Between January 1990 and May 1994, 1532 neonates were treated with bLES, and 113 (7.4%) developed pulmonary haemorrhage. Of the 787 neonates (535 inborn, 252 outborn) who weighed <1500 g at birth, 94 (11.9%) developed pulmonary haemorrhage and fulfilled inclusion criteria. Ten were excluded from subsequent analysis: three because of incomplete data and seven because a matched control could not be identified. Of the 84 who were included for further analysis, two acceptable matched controls were found in 75, while only one match was possible in nine.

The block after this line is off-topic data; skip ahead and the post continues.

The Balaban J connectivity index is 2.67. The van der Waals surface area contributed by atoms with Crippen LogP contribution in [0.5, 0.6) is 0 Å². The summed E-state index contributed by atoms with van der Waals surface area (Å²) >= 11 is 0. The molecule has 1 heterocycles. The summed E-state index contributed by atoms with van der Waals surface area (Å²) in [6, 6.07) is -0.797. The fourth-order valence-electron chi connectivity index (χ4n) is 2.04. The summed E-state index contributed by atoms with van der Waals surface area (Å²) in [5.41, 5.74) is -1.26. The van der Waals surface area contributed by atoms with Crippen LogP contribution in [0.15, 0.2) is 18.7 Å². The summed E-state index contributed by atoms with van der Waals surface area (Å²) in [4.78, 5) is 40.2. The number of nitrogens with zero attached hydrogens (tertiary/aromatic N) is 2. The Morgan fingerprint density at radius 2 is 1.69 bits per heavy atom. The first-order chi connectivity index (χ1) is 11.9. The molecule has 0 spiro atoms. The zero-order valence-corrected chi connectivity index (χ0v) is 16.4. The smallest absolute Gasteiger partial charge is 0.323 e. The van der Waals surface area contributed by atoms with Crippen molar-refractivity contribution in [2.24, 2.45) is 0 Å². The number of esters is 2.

For the pulmonary haemorrhage group, the mean (SD) birthweight was 917 (238) g, and gestational age was 27 (1.9) weeks. There were no differences in birthweight, gestational age, sex, maternal steroid treatment or mode of delivery (caesarean section or vaginal) between the pulmonary haemorrhage and control groups (table 1). The distribution of severity of pulmonary haemorrhage according to birthweight, with the denominator being all neonates <1500 g treated with surfactant, is shown in fig 1. The occurrence of severe pulmonary haemorrhage decreased with increasing birthweight. For those with severe pulmonary haemorrhage, the birthweights of all except one were <1250 g. Severe pulmonary haemorrhage occurred in 39 (46%), moderate in 22 (26%), and mild in 23 (27%). For those in the pulmonary haemorrhage group who survived, the mean (SD) birthweights and gestational ages were 1009 (212) g and 27.5 (1.8) weeks, respectively. For the surviving controls, these were 974 (228) g and 27.1 (1.8) weeks, respectively. These differences were not significant. For those with pulmonary haemorrhage who died, the mean birthweights and gestational ages were 770 (199) g and 25.7 (1.4) weeks. For the controls who died, these were 754 (130) g and 25.2 (1.2) weeks, respectively (p = NS). However, for those with pulmonary haemorrhage the birthweights and gestational ages of those who died were significantly lower than those who survived; p <0.005. For the controls, the birthweights and gestational ages of those who died were also significantly lower than those of the survivors; p <0.005. There were no differences in the incidence of patent ductus arteriosus, the use of indomethacin, or the incidence of NEC (table 2). Those with pulmonary haemorrhage were more likely to have had a pneumothorax (p = 0.003).